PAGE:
Nikki said...

Heidianne, I appreciate the opposing view on the topic, but I have to disagree with the liberal aspect of your comment. Though the 2 parties are at odds about education I think this is a non-partisan issue and no matter what the opinion, it should be treated that way. My son is in 5th grade and is receiving a far better education than I did so to claim a blanket ignorance among american children I think is not accurate. I support vouchers and competition, but see a common trait in homeschooling parents that I think is dismal. Learning stretches far beyond what is read about in books or the media. Its experience and interaction. For example, my son had a teacher in 3rd grade he didn't like. We didn't care for her either. But we told him to gut it up and obey her rules and learn to get along despite its difficulties. This is life. I think he is much more prepared to get along with all different types of people. He will have bosses he doesn't like but will have to work anyway. This perfect little picture that is painted for our children is what is lacking, in the homeschool arena. Kids today IMO are molly-coddled and are being sheltered from life and its ups and downs.
I am sure that you were a great homeschooling parent. I am only going by the ones I know and this is my impression. And FYI most of the homeschoolers I know are organic liberals. Thanks again for voicing the other side...I hope others will take the time to read your comment! :)N

Nikki said...

BA, touche girlfriend...touche! :)N

Nikki said...

DI, No apology necessary! I appreciate all views especially the passionate ones! And of course the readers can get both sides this way... You make some great points and all points in which I stipulate...let me follow that up with a BUT. I know homeschooled children who were done with college before children their age graduated from High School. This is not my issue. I think homeschooled children do have loving parents who want the best for them. Perhaps too much. I have a public educated son who is extremely bright and is receiving a fantastic education. I live in the conservative state of Utah where they still say the pledge, have a Christmas tree and are not taught anything that I would deem too "liberal"...if he were it wouldn't bother me because I have faith in my ability as a parent to have these conversations with my son. Liberlism doesn't scare me. Its nonsensical and my son is smarter than that. We are teaching him to filter information already. These skills will be a vital part for him when he goes to college. I believe he is learning a skill that can NOT be taught by feeding single minded information. Please don't stretch my view to an unplausible conclusion. I am merely trying to point out that homeschooling has its issues and is not the perfect option to the public school system. Perhaps my experience is different being from an extremely conservative area. I would hope that me as a public school parent I would be considered a loving parent as well. I knew this would be a hot topic! And you are courageous and I appreciate your absolutely welcomed response! :)N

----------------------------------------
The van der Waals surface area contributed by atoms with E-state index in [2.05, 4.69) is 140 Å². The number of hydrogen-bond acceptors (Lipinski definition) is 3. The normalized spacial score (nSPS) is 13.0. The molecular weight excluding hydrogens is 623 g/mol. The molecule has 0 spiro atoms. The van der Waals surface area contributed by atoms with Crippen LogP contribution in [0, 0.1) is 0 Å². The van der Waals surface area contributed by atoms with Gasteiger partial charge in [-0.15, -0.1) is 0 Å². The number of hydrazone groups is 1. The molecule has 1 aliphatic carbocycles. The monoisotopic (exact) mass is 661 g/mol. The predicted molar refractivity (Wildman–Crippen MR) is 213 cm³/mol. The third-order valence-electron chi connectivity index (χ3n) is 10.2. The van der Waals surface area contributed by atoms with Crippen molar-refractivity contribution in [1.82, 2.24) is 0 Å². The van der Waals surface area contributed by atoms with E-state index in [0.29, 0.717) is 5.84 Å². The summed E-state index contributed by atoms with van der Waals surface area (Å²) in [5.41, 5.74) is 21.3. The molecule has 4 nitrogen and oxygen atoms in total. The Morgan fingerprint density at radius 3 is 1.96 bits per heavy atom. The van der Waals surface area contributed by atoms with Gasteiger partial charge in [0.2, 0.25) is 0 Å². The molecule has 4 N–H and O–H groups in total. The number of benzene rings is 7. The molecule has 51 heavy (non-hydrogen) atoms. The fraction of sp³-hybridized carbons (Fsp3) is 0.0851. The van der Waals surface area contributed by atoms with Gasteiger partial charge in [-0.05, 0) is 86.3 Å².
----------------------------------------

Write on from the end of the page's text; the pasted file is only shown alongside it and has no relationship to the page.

Z said...

Nikki...I totally disagree but I only became this way about 5 years ago. I was on the public school side for years, like you are now..

Now, I see how bad the schools are, that kids aren't getting taught even our own history but learning about multiculturalism, hate crimes, how to deal with transgender freinds, etc. etc...

You talk about parents giving their philosophy to kids. Isn't that better than the liberal indoctrination from our SCHOOLS? I wish we could have kids TAUGHT to THINK, not indoctrinated! There's a school nearby me which gave extra credit points for marching against the Iraq war!
My sister's kids' school has stopped doing awards ceremonies for all the kids and only invites award winners so the losers won't feel bad and the baseball is now played 10 minutes per inning so the result is not dependent on excellence. WHAT are we RAISING? A country of WUSSES!? Where do we learn CHARACTER anymore? (at home)

These used to be exceptions but I'm hearing this is the RULE~!

Obviously, you're entitled to your opinion, as we ALL are!, but i'd encourage everyone to really look into textbooks (especially from those companies largely owned by Arabs?) and see what our kids are getting today. Don't forget: it's our liberal universities which are teaching our elementary school teachers how to ......dare I say?...'teach'?

I used to think socialization was bad for homeschooled kids, too, but i hear that, around here, they have sports and other get togethers with other home schooled kids.

Nikki...I wish everything I've heard was dead wrong, trust me....I looked at the public school as where races and cultures could get to know each other, etc...but that has to play a far second to FAIRNESS, teaching about AMERICA and STOPPING THE LEFTIST PROPOGANDA our kids are getting.

good post. I just disagree wholeheartedly. (funny, I typed accidentally "wholeHEATedly"..I hope I don't sound too HEATED!)? xxx Z

Nikki said...

Z, super good points...my experience is sooooo different and I suppose I attribute that to the state I live in and in the previous state we lived in Arizona as well. Utah is just not there. I agree 100% with the indoctrination aspect of what you are saying...Indoctrinate U is a great website but is about indoctrination on the college level, which I absolutely agree is occuring. I am invloved enough in my sons schooling at the moment that I haven't heard anything that was alarming. Schools in Utah still have a pretty traditional curriculum so to me stringently placing more control on a child is unnecessary. But obviously from the comments other states have major issues...that is something I failed to consider. I am sure we will hear from some Utah homeschoolers soon...haha thanks for the view...great points all! :)N